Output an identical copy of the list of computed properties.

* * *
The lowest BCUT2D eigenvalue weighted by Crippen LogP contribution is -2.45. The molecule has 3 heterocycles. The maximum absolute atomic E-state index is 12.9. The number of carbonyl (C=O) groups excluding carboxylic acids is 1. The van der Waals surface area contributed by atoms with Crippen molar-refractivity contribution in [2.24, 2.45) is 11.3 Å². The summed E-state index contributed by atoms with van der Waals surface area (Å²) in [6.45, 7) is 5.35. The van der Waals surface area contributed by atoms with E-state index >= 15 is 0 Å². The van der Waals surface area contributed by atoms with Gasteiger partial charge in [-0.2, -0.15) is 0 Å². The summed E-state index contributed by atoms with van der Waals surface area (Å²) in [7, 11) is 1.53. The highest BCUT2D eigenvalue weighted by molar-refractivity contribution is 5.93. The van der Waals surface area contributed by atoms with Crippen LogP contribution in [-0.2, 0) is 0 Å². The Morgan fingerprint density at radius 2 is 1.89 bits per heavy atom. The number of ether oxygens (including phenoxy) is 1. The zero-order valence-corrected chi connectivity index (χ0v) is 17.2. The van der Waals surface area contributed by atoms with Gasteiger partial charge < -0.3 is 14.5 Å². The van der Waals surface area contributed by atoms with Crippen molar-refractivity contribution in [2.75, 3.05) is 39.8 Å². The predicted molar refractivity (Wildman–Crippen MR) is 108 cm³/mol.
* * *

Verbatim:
The lowest BCUT2D eigenvalue weighted by Crippen LogP contribution is -2.45. The molecule has 3 heterocycles. The maximum absolute atomic E-state index is 12.9. The number of carbonyl (C=O) groups excluding carboxylic acids is 1. The van der Waals surface area contributed by atoms with Crippen molar-refractivity contribution in [2.24, 2.45) is 11.3 Å². The summed E-state index contributed by atoms with van der Waals surface area (Å²) in [6.45, 7) is 5.35. The van der Waals surface area contributed by atoms with E-state index >= 15 is 0 Å². The van der Waals surface area contributed by atoms with Gasteiger partial charge in [-0.2, -0.15) is 0 Å². The summed E-state index contributed by atoms with van der Waals surface area (Å²) in [7, 11) is 1.53. The highest BCUT2D eigenvalue weighted by molar-refractivity contribution is 5.93. The van der Waals surface area contributed by atoms with Crippen LogP contribution in [-0.2, 0) is 0 Å². The Morgan fingerprint density at radius 2 is 1.89 bits per heavy atom. The number of ether oxygens (including phenoxy) is 1. The zero-order valence-corrected chi connectivity index (χ0v) is 17.2. The van der Waals surface area contributed by atoms with Gasteiger partial charge < -0.3 is 14.5 Å². The van der Waals surface area contributed by atoms with Crippen molar-refractivity contribution in [2.75, 3.05) is 39.8 Å². The predicted molar refractivity (Wildman–Crippen MR) is 108 cm³/mol.